Latest posts by Tanya (see all)
- What the Dead Can Teach Us About Today’s Politics - March 27, 2017
- A Story in Memes: The Danger of Positive Stereotypes - March 16, 2017
- Saturday Night Live’s ‘Girl at a Bar’ is Our 2017 Nightmare - March 9, 2017
There’s no such thing as positive stereotypes. All stereotypes are harmful. I could even make the point that so-called “positive” stereotypes are more harmful than negative ones. At least negative stereotypes are transparent in their prejudice. When someone utters a positive stereotype, they often think they’re paying someone a compliment because they’re highlighting an attribute that is supposedly ingrained in them due to who they are.
Here are just a few positive stereotypes that we see reinforced over and over again in our culture, often through memes:
And then there’s the stereotypes that people think are just funny. They’re not really positive or negative but just a running joke:
The problem with positive stereotypes is this: what happens when you go against type?
What about the Asian kid who needs special education in school because of a learning disability? You know that’s going to turn around on her. Kids are cruel. The “I thought Asians were supposed to be smart” comments are almost certainly coming.
What about the awkward gay boy with body image problems that doesn’t work out all the time and dress like a model? We wrote about that one at length and I assure you that no good comes of this stereotype.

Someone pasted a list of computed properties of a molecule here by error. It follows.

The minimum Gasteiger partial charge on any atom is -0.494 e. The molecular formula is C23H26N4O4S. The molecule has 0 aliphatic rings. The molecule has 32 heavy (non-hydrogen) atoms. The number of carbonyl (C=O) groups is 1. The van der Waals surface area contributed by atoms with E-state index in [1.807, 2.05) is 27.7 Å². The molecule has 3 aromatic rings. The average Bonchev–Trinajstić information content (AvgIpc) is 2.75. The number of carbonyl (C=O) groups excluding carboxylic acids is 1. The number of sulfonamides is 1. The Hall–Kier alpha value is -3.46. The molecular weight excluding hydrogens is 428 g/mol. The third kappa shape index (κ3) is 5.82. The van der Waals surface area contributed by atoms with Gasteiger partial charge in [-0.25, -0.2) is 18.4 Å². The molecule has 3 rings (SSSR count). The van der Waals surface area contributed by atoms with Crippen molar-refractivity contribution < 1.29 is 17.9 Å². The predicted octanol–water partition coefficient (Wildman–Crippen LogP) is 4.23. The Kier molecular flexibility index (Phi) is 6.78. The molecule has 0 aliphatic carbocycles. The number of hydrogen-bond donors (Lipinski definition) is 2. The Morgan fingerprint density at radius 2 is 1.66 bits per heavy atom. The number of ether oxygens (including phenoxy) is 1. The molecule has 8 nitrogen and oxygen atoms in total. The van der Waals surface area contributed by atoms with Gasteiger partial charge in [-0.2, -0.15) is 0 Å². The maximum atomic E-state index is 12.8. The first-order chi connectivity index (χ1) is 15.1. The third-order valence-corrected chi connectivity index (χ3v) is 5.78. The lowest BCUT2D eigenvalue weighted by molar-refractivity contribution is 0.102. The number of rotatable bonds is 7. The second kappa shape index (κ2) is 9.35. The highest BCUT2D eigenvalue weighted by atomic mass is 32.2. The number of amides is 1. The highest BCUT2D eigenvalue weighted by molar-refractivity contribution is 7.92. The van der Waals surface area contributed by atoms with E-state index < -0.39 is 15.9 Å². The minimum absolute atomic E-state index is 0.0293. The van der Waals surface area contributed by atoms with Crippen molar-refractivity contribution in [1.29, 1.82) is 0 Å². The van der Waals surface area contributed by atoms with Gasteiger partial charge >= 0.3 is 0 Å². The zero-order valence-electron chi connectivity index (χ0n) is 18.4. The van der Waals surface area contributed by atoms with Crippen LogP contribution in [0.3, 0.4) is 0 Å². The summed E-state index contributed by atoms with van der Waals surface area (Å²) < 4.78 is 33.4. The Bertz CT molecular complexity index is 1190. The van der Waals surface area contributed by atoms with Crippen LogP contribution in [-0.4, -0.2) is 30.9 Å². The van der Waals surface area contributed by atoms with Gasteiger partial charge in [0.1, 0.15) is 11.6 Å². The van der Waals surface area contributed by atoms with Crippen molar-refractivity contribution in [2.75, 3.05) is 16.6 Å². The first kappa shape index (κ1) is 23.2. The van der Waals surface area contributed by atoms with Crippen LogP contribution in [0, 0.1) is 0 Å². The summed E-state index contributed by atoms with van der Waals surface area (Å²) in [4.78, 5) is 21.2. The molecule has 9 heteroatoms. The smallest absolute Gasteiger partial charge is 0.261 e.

And what happens when you’re black and you don’t like to dance or you suck at it? For a white person, nobody would think anything of that. (They may actually expect that and a lighthearted joke would occur at your expense). If you’re a black person who doesn’t enjoy dancing or who simply can’t dance like Michael Jackson, people in the club might comment on it which would further highlight the fact that you don’t fit the stereotype.
Then there’s the Latina thing. I’m a Latina and I dare say, I’m pretty cute, but I don’t want Latinas to be known as sultry and seductive. It oversexualizes us and leads to rape culture. Plus, what about Latinx people who identify as asexual? Their entire identity is erased by this stereotype.
The whole thing about lesbians moving in together on the second date is so commonly said that if you’re a lesbian that likes to take it slow, your straight friends are probably very confused by you.
But here’s the bigger issue…
A positive stereotype is still lumping all people together (all Latinos, all black folks, all gay people, etc.) and neglecting to take into account that people within a certain demographic are just that: people. People don’t all act/look/sound/behave the same. Not all black people are good dancers. Not all Asian people are good at math. Not all Latinas are sexy. Some black people are good dancers. Some Asians are good at math. Some Latinas all sexy (alright, most of us. I gotta say). Sometimes you may find that a trait is common amongst a certain demographic. Let’s say it’s common for Asian folks to be good at academics due to a culturally based work ethic and discipline. That still doesn’t mean all, folks. It’s never all.
The next time you see a meme that’s funny because it’s a positive stereotype, keep scrolling. And maybe the next time somebody says something like this, you might consider calling them out. We can change the culture around stereotypes but it means letting go of the positive ones, too, even when we think they’re funny or have a grain of truth to them.